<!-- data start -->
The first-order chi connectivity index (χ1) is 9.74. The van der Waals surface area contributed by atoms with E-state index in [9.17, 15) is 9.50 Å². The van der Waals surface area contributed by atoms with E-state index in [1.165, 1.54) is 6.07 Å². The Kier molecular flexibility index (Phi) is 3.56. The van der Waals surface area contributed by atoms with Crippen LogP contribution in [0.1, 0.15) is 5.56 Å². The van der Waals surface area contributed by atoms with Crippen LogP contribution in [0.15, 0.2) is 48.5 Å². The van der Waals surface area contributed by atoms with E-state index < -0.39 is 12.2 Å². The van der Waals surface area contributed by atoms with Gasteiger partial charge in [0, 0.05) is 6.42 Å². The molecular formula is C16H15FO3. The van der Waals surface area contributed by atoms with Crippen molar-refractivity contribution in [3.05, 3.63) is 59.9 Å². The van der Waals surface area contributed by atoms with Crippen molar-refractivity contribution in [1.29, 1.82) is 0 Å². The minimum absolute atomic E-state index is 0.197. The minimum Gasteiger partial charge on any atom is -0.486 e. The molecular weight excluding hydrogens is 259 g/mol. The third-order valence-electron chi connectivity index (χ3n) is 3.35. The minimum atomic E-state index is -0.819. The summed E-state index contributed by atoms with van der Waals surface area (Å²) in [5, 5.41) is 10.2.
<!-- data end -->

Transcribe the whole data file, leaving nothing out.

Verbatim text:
The first-order chi connectivity index (χ1) is 9.74. The van der Waals surface area contributed by atoms with E-state index in [9.17, 15) is 9.50 Å². The van der Waals surface area contributed by atoms with E-state index in [1.165, 1.54) is 6.07 Å². The Kier molecular flexibility index (Phi) is 3.56. The van der Waals surface area contributed by atoms with Crippen LogP contribution in [0.1, 0.15) is 5.56 Å². The van der Waals surface area contributed by atoms with Crippen LogP contribution in [0.15, 0.2) is 48.5 Å². The van der Waals surface area contributed by atoms with E-state index < -0.39 is 12.2 Å². The van der Waals surface area contributed by atoms with Gasteiger partial charge in [0, 0.05) is 6.42 Å². The molecular formula is C16H15FO3. The van der Waals surface area contributed by atoms with Crippen molar-refractivity contribution in [3.05, 3.63) is 59.9 Å². The van der Waals surface area contributed by atoms with Crippen molar-refractivity contribution in [1.29, 1.82) is 0 Å². The minimum absolute atomic E-state index is 0.197. The minimum Gasteiger partial charge on any atom is -0.486 e. The molecular weight excluding hydrogens is 259 g/mol. The third-order valence-electron chi connectivity index (χ3n) is 3.35. The minimum atomic E-state index is -0.819. The summed E-state index contributed by atoms with van der Waals surface area (Å²) in [5, 5.41) is 10.2.